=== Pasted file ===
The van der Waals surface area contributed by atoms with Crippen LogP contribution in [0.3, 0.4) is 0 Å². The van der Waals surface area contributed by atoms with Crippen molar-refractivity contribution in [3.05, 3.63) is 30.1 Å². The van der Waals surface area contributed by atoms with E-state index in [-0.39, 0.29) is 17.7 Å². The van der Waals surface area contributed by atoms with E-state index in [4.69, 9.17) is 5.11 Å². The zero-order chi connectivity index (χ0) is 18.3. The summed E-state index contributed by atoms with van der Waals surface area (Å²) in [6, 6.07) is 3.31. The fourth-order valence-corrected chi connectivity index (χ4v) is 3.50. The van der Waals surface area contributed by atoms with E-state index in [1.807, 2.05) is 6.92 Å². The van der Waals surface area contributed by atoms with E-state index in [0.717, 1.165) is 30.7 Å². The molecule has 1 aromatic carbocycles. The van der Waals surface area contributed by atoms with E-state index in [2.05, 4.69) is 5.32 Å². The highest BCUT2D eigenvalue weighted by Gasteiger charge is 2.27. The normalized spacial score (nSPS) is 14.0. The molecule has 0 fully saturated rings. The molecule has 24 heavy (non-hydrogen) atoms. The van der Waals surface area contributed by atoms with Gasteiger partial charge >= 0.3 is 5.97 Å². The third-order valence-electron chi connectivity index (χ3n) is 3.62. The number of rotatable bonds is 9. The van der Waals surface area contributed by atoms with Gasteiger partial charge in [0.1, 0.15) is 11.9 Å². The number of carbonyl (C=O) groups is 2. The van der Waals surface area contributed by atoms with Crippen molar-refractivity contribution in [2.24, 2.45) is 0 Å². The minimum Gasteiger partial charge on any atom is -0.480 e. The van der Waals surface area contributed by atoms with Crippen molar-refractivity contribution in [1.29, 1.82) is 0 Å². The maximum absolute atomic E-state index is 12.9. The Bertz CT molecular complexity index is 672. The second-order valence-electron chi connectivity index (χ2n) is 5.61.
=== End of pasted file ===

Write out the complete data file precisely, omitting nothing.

The van der Waals surface area contributed by atoms with Crippen LogP contribution in [0.3, 0.4) is 0 Å². The van der Waals surface area contributed by atoms with Crippen molar-refractivity contribution in [3.05, 3.63) is 30.1 Å². The van der Waals surface area contributed by atoms with E-state index in [-0.39, 0.29) is 17.7 Å². The van der Waals surface area contributed by atoms with E-state index in [4.69, 9.17) is 5.11 Å². The zero-order chi connectivity index (χ0) is 18.3. The summed E-state index contributed by atoms with van der Waals surface area (Å²) in [6, 6.07) is 3.31. The fourth-order valence-corrected chi connectivity index (χ4v) is 3.50. The van der Waals surface area contributed by atoms with E-state index in [1.807, 2.05) is 6.92 Å². The van der Waals surface area contributed by atoms with E-state index in [0.717, 1.165) is 30.7 Å². The molecule has 1 aromatic carbocycles. The van der Waals surface area contributed by atoms with E-state index in [2.05, 4.69) is 5.32 Å². The highest BCUT2D eigenvalue weighted by Gasteiger charge is 2.27. The normalized spacial score (nSPS) is 14.0. The molecule has 0 fully saturated rings. The molecule has 24 heavy (non-hydrogen) atoms. The van der Waals surface area contributed by atoms with Gasteiger partial charge >= 0.3 is 5.97 Å². The third-order valence-electron chi connectivity index (χ3n) is 3.62. The number of rotatable bonds is 9. The van der Waals surface area contributed by atoms with Gasteiger partial charge in [0.1, 0.15) is 11.9 Å². The number of carbonyl (C=O) groups is 2. The van der Waals surface area contributed by atoms with Crippen molar-refractivity contribution in [2.24, 2.45) is 0 Å². The minimum Gasteiger partial charge on any atom is -0.480 e. The van der Waals surface area contributed by atoms with Crippen molar-refractivity contribution in [1.29, 1.82) is 0 Å². The maximum absolute atomic E-state index is 12.9. The Bertz CT molecular complexity index is 672. The second-order valence-electron chi connectivity index (χ2n) is 5.61.